They were silent. On the dock below, the brown hawsers had been slipped over the mooring posts, and the men on the lower deck now dragged them dripping from the water. Bells clanged. The ship throbbed. Startled by the hoarse bellow of her whistle, the gulls wheeling before her prow rose with slight creaking cry from the green water, and as she churned away from the stone quay skimmed across her path on indolent, scimitar wing. Behind the ship the white wake that stretched to Ellis Island grew longer, raveling wanly into melon-green. On one side curved the low drab Jersey coast-line, the spars and masts on the waterfront fringing the sky; on the other side was Brooklyn, flat, water-towered; the horns of the harbor. And before them, rising on her high pedestal from the scaling swarmy brilliance of sunlit water to the west, Liberty. The spinning disk of the late afternoon sun slanted behind her, and to those on board who gazed, her features were charred with shadow, her depths exhausted, her masses ironed to one single plane. Against the luminous sky the rays of her halo were spikes of darkness roweling the air; shadow flattened the torch she bore to a black cross against flawless light—the blackened hilt of a broken sword. Liberty. The child and his mother stared again at the massive figure in wonder.

The ship curved around in a long arc toward Manhattan, her bow sweeping past Brooklyn and the bridges whose cables and pillars superimposed by distance, spanned the East River in diaphanous and rigid waves. The western wind that raked the harbor into brilliant clods blew fresh and clear—a salt tang in the lull of its veerings. It whipped the polka-dot ribbons on the child’s hat straight out behind him. They caught his father’s eye.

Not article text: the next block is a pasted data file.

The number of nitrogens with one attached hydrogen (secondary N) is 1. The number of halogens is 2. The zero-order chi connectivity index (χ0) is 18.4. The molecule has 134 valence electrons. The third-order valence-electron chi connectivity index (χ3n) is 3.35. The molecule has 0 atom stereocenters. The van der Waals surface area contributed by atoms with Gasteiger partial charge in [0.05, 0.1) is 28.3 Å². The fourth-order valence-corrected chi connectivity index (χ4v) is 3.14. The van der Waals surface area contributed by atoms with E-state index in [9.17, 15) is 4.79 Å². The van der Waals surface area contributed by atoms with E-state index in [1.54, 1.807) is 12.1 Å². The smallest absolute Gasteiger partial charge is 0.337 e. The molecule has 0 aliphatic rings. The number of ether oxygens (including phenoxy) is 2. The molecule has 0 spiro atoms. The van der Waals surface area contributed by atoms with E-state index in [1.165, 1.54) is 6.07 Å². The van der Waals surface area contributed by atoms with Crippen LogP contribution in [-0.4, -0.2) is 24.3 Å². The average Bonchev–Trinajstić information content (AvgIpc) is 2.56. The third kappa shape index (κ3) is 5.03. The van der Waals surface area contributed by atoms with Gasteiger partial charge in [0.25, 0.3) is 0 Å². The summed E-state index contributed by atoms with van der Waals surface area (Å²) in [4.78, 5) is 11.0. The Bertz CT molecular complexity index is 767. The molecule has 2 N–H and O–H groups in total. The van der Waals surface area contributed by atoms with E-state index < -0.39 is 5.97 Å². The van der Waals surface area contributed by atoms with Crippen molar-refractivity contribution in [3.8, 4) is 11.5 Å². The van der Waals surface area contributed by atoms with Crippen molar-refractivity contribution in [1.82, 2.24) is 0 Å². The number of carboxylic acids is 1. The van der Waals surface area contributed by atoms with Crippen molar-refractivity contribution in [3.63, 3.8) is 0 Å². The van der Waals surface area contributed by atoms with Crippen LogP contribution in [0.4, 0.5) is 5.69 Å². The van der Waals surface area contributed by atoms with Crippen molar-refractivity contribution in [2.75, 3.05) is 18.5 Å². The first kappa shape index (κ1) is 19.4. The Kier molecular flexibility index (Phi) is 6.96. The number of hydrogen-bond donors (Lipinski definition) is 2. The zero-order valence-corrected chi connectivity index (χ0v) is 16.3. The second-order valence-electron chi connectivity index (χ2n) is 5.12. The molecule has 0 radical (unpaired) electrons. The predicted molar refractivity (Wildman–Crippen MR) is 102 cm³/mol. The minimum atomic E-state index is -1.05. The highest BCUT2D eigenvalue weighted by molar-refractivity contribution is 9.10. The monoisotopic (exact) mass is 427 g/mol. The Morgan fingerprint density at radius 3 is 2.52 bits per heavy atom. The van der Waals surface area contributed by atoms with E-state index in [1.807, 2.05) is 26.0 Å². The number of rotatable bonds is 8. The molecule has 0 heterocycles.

“Where did you find that crown?”

Startled by his sudden question his wife looked down. “That? That was Maria’s parting gift. The old nurse. She bought it herself and then sewed the ribbons on. You don’t think it’s pretty?”

“Pretty? Do you still ask?” His lean jaws hardly moved as he spoke. “Can’t you see that those idiots lying back there are watching us already? They’re mocking us! What will the others do on the train? He looks like a clown in it. He’s the cause of all this trouble anyway!”

The harsh voice, the wrathful glare, the hand flung toward the child frightened him. Without knowing the cause, he knew that the stranger’s anger was directed at himself. He burst into tears and pressed closer to his mother.

“Quiet!” the voice above him snapped.

Cowering, the child wept all the louder.

“Hush, darling!” His mother’s protecting hands settled on his shoulders.

“Just when we’re about to land!” her husband said furiously “He begins this! This howling! And now we’ll have it all the way home, I suppose! Quiet! You hear?”

“It’s you who are frightening him, Albert!” she protested.

“Am I? Well, let him be quiet. And take that straw gear off his head.”

“But Albert, it’s cool here.”

“Will you take that off when I—” A snarl choked whatever else he would have uttered. While his wife looked on aghast, his long fingers scooped the hat from the child’s head. The next instant it was sailing over the ship’s side to the green waters below. The overalled men in the stern grinned at each other. The old orange-peddler shook her head and clucked.

“Albert!” his wife caught her breath. “How could you?”

“I could!” he rapped out. “You should have left it behind!” His teeth clicked, and he glared about the deck.

She lifted the sobbing child to her breast, pressed him against her. With a vacant stunned expression, her gaze wandered from the grim smouldering face of her husband to the stern of the ship. In the silvery-green wake that curved trumpet-wise through the water, the blue hat still bobbed and rolled, ribbon stretched out on the waves. Tears sprang to her eyes. She brushed them away quickly, shook her head as if shaking off the memory, and looked toward the bow. Before her the grimy cupolas and towering square walls of the city loomed up. Above the jagged roof tops, the white smoke, whitened and suffused by the slanting sun, faded into the slots and wedges of the sky. She pressed her brow against her child’s, hushed him with whispers. This was that vast incredible land, the land of freedom, of immense opportunity, that Golden Land. Again she tried to smile.

“Albert,” she said timidly, “Albert.”


“Gehen vir voinen du? In Nev York?”

“Nein. Bronzeville. Ich hud dir schoin geschriben.”

She nodded uncertainly, sighed …

Screws threshing, backing water, the Peter Stuyvesant neared her dock—drifting slowly and with canceled momentum as if reluctant.